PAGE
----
Last Updated 08 Jul 2021

Argentine Financial Crisis

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The Argentinean economy was hit hard by the crisis of 1999-2002 when the national currency plummeted. As prices needed daily readjustment, business was hurt by the immense instability of the currency. To cope with the former financial troubles, the nation should introduce a string of measures that will help it keep its currency in good shape.

One of these measures is dollarization of the economy. Dollarization can be official or unofficial, but in any case it means extensive use of dollars in exchange of the national currency. Reliance on the relatively stable currency that the US dollar has been for years is helpful to fragile emerging economies that are in heavy dependence on the stability of their currencies.

A successful example of official dollarization is Panama

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This little Central American state is the only nation in the developing world that passes a three-part test of currency stability: “no years of inflation over 20 percent, loss of value against the dollar of no more than 25 percent, and no restrictions on buying foreign currency since the end of the gold standard” (Mack, 2000). This test is passed by the US but is not possible to pass for many developing nations. Dollarization could help the Argentine, too, to increase the stability of its economy and shield it from future shocks.

Another important issue is to return the independence of the central bank, vesting this institution with the authority to make independent decisions. It can also be helpful if the national central bank can be given the authority to curb inflation, a prerogative that be embodied in legislation. To ensure that the central bank adequately performs its role, the nation’s policy-makers needs to establish clear divisions between the central bank and the government. The government will be responsible for articulating economic policy, including the overall strategy and goals for monetary policy, whereas the executives of the central bank will make monthly decisions concerning the policies on inflation targets. These decisions have to be made by experts, completely independent of government structures. In this case, decision-making on monetary matters will be outside of the competence of government officials.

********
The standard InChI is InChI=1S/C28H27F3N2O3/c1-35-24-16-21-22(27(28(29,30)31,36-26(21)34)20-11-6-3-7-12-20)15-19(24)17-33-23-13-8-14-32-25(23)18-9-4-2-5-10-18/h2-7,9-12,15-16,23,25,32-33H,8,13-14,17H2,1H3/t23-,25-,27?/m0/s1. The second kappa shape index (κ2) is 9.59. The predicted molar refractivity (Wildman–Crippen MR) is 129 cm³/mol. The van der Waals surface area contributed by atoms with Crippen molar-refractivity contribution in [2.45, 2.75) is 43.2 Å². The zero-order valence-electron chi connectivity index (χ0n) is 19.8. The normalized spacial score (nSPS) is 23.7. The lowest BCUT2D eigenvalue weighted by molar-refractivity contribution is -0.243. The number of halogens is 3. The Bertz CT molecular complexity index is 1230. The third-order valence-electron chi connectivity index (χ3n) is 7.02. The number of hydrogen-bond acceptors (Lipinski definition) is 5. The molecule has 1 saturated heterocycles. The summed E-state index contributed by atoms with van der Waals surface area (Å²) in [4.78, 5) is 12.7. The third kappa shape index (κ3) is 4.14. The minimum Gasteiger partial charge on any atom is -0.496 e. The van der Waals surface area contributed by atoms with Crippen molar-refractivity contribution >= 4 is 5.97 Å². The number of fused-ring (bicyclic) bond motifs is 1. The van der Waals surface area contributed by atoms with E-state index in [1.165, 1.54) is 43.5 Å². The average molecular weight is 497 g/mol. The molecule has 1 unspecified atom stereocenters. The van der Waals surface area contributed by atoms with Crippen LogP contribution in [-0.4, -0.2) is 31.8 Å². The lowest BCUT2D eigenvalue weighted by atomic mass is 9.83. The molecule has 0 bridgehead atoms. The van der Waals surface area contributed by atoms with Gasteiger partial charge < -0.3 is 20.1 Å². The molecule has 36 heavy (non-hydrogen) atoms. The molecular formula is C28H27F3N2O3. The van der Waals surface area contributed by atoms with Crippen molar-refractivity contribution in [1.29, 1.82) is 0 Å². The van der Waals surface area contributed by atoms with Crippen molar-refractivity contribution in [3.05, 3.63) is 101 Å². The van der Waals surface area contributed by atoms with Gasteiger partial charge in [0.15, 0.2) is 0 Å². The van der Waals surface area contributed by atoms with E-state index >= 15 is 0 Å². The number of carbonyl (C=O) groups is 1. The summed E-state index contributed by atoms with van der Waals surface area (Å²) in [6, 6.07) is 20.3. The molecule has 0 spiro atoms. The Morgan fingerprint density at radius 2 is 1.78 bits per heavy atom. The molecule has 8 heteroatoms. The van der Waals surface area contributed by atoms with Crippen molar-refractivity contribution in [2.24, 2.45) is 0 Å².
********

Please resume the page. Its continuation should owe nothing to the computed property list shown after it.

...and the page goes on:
In addition, the government needs to adopt consistent and stringent fiscal and monetary policies. Government debt has to be kept at adequate levels; otherwise, its unlimited expansion can undermine the national economy. Huge government spending was one of the forces that precipitated the Argentine’s economic crisis in the late 1990s, and this mistake has to be avoided in the future. As a result of prudent fiscal policies, the government can be able to harness debt growth and ideally start repayment of debt already accumulated by this point.

Responsible fiscal policy should be complemented by wise monetary policies

If a government spends too much, this leads to budget deficits, which in turn “may put pressure on the monetary authorities to monetize the debt” (Mishkin, 2002, p. 2). This monetization can trigger explosive money growth and consequently lead to inflation. To avoid the situation, the government should be careful with money supply, remembering that it can trigger a new crisis.

Besides, the nation can reconsider its policy concerning the exchange rate between the peso and the US Dollar. One of the primary reasons of the Argentinean financial crisis was the decision of the government in 1991 to peg the value of the peso to the US dollar, allowing citizens to convert any amount of pesos into dollars, thus ensuring the peso’s ‘convertibility’. Since the value of the peso was set at levels too high, the crisis entailed the runon on banks. Allowing the peso to fluctuate against the dollar would lead a more automatic realignment of the exchange rates between the two currencies. A more liberal exchange rate would make the adjustment more spontaneous. As a result, Argentinean citizens would be less tempted to run on banks in order to convert their pesos into dollars, knowing that exchange rates fluctuate in response to the purchasing power of the currency.